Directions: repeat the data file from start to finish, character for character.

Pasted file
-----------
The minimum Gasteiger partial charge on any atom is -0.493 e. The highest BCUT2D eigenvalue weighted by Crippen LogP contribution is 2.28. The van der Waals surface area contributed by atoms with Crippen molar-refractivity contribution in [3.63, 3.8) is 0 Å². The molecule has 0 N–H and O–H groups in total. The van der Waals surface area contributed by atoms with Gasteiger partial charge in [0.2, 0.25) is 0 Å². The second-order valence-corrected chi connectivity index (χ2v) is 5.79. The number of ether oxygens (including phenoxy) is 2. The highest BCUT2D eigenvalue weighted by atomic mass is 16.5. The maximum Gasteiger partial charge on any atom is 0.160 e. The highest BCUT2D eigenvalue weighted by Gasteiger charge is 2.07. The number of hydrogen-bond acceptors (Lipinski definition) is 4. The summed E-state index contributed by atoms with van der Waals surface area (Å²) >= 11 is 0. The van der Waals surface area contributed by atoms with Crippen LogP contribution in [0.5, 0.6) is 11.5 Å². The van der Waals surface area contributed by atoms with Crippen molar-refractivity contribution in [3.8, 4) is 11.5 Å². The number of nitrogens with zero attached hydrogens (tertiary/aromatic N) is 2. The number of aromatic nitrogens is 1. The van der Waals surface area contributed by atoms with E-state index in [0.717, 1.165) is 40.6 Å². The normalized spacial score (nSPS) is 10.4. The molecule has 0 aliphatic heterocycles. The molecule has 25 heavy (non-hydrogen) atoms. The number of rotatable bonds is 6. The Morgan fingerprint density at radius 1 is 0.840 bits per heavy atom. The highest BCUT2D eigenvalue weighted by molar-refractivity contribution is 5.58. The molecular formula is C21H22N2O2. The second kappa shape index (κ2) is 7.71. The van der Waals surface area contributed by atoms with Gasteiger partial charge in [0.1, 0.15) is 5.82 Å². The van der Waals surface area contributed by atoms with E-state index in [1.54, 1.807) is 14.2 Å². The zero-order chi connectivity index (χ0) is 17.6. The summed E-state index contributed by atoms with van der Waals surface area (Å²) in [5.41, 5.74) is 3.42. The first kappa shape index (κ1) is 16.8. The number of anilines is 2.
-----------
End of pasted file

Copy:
The minimum Gasteiger partial charge on any atom is -0.493 e. The highest BCUT2D eigenvalue weighted by Crippen LogP contribution is 2.28. The van der Waals surface area contributed by atoms with Crippen molar-refractivity contribution in [3.63, 3.8) is 0 Å². The molecule has 0 N–H and O–H groups in total. The van der Waals surface area contributed by atoms with Gasteiger partial charge in [0.2, 0.25) is 0 Å². The second-order valence-corrected chi connectivity index (χ2v) is 5.79. The number of ether oxygens (including phenoxy) is 2. The highest BCUT2D eigenvalue weighted by atomic mass is 16.5. The maximum Gasteiger partial charge on any atom is 0.160 e. The highest BCUT2D eigenvalue weighted by Gasteiger charge is 2.07. The number of hydrogen-bond acceptors (Lipinski definition) is 4. The summed E-state index contributed by atoms with van der Waals surface area (Å²) >= 11 is 0. The van der Waals surface area contributed by atoms with Crippen LogP contribution in [0.5, 0.6) is 11.5 Å². The van der Waals surface area contributed by atoms with Crippen molar-refractivity contribution in [3.8, 4) is 11.5 Å². The number of nitrogens with zero attached hydrogens (tertiary/aromatic N) is 2. The number of aromatic nitrogens is 1. The van der Waals surface area contributed by atoms with E-state index in [0.717, 1.165) is 40.6 Å². The normalized spacial score (nSPS) is 10.4. The molecule has 0 aliphatic heterocycles. The molecule has 25 heavy (non-hydrogen) atoms. The number of rotatable bonds is 6. The Morgan fingerprint density at radius 1 is 0.840 bits per heavy atom. The highest BCUT2D eigenvalue weighted by molar-refractivity contribution is 5.58. The molecular formula is C21H22N2O2. The second kappa shape index (κ2) is 7.71. The van der Waals surface area contributed by atoms with Gasteiger partial charge in [0.1, 0.15) is 5.82 Å². The van der Waals surface area contributed by atoms with E-state index in [1.54, 1.807) is 14.2 Å². The zero-order chi connectivity index (χ0) is 17.6. The summed E-state index contributed by atoms with van der Waals surface area (Å²) in [5.41, 5.74) is 3.42. The first kappa shape index (κ1) is 16.8. The number of anilines is 2.